Turtles and tortoises are some of the most long-lived members of the reptile family. Even small species that are typically kept as pets, like box turtles and terrapins, live between 30 and 40 years if they’re kept healthy. Larger species such as sea turtles are estimated to live about 80 years. The giant tortoise, the largest of all land turtles, typically lives at least a century. Some have even been known to live for more than 200 years!
Another explanation is that the long lives of turtles and tortoises gives them an evolutionary advantage that aids in effective reproduction. Turtles also have natural protection from predators in their tough shells and thick, armored skin, which, unlike animals that tend to be prey, gives them the luxury of being able to take their time reproducing.
The longest-lived of all the turtle species, the Galapagos giant tortoise, eats a strict vegetarian diet that’s full of greens and free of fat and cholesterol.
Can turtles live up to 500 years?
According to the Turtle Conservation Society, most turtle species live from 10 to 80 years. But sea turtles and large land tortoises can live to be much older. Their lifespan can be 150 years or more. … Some have estimated, however, that large turtles may be able to live 400 to 500 years !
Can turtles live for 200 years?
Larger species such as sea turtles are estimated to live about 80 years. The giant tortoise, the largest of all land turtles, typically lives at least a century. Some have even been known to live for more than 200 years!
Do turtles live longer than humans?
Sea turtles can live 50 to 100 years, and box turtles can live more than a century, he told Live Science. In fact, scientists don’t know the upper limit on many turtle species’ life spans, simply because individual humans don’t live long enough themselves to find out.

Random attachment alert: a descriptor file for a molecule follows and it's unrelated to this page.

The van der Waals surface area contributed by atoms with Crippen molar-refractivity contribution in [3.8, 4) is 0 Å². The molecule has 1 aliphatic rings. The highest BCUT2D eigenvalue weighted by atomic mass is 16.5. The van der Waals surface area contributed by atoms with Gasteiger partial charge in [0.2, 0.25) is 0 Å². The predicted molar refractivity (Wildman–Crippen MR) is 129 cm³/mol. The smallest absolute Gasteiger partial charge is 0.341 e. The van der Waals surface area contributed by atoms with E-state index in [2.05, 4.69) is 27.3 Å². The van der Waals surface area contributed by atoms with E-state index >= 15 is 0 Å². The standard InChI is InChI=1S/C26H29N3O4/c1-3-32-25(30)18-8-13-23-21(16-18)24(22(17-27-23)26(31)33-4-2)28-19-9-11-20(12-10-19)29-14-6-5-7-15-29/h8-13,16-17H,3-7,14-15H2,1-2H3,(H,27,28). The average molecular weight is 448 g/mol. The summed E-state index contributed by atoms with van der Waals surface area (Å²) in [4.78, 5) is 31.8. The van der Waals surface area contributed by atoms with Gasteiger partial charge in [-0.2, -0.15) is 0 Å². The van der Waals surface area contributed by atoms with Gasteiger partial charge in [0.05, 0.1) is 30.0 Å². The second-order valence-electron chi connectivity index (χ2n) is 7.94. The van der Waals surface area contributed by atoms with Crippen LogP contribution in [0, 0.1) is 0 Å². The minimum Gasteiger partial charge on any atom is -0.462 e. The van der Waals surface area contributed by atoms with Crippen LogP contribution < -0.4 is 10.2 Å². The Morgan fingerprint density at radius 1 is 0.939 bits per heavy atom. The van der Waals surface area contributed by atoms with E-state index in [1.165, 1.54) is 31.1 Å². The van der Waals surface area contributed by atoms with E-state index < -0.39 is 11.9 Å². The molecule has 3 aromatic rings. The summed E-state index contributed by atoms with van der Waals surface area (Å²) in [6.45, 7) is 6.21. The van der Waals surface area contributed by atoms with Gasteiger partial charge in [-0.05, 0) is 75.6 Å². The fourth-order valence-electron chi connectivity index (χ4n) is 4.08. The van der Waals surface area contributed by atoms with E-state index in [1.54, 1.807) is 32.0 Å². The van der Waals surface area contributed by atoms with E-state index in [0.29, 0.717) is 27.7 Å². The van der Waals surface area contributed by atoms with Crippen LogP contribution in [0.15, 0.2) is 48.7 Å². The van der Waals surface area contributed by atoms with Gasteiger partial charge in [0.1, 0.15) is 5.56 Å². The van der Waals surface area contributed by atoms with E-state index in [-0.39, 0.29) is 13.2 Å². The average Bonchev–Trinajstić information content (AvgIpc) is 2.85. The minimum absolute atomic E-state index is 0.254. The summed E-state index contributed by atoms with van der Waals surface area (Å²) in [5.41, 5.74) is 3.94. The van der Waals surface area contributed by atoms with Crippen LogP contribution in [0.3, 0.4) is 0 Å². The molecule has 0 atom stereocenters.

When it comes to how long turtles live, the answers can be elusive. However, as potential pet owners should know, most species are generally able to live for decades and could potentially serve as a near-lifelong family member. After all, for many species, scientists and researchers are unable to pin down an exact lifespan.
Several decades ago, however, that long lifespan expectation for pet turtles wasnt necessarily the case. In Mitchells estimation, many turtles back then likely lived just 4 to 6 years in captivity due to improper care.
A poor diet along with improper lighting never allowed them to live well and grow to their full capacity. One element that seems to play a large role, however, is turtles relatively slow metabolism, which helps them process things like diseases and aging at a different rate from birds or other domestic pets. Treats can be things like earthworms, small fish, shrimp, or other aquatic invertebrates.
The long lives of turtles are often proclaimed as fact, but reliable evidence is lacking for many of the claims. In some cases of exceptional longevity, written records reveal that the individual has mysteriously changed sex or species from beginning to end, hinting at a surreptitious replacement. Even so, if an individual survives to adulthood, it will likely have a life span of two to three decades. In the wild, American box turtles (Terrapene carolina) regularly live more than 30 years. Obviously, sea turtles requiring 40 to 50 years to mature will have life spans reaching at least 60 to 70 years. The giant tortoises of the Galapagos Islands and Aldabra (Geochelone elephantopus and G. gigantea, respectively) have lived more than 60 years in zoos. On occasion it has been reported that individuals of a few tortoise species have lived in captivity for 100 to 250 years. In many of these cases, the reported sex of the supposedly long-lived tortoise, or the species, or even both, have mysteriously changed during captivity, making it difficult to accept the reliability of such reports. 100 years is not the maximum for a few species, especially sea turtles and giant tortoises, but, in order to surpass this age, an extremely nurturing protective environment would be required. For example, Jonathan (a giant tortoise residing on St. Helena) is the worlds oldest known terrestrial animal; he was hatched in the early 1830s and likely owes his longevity to having been cared for by humans since the 1880s.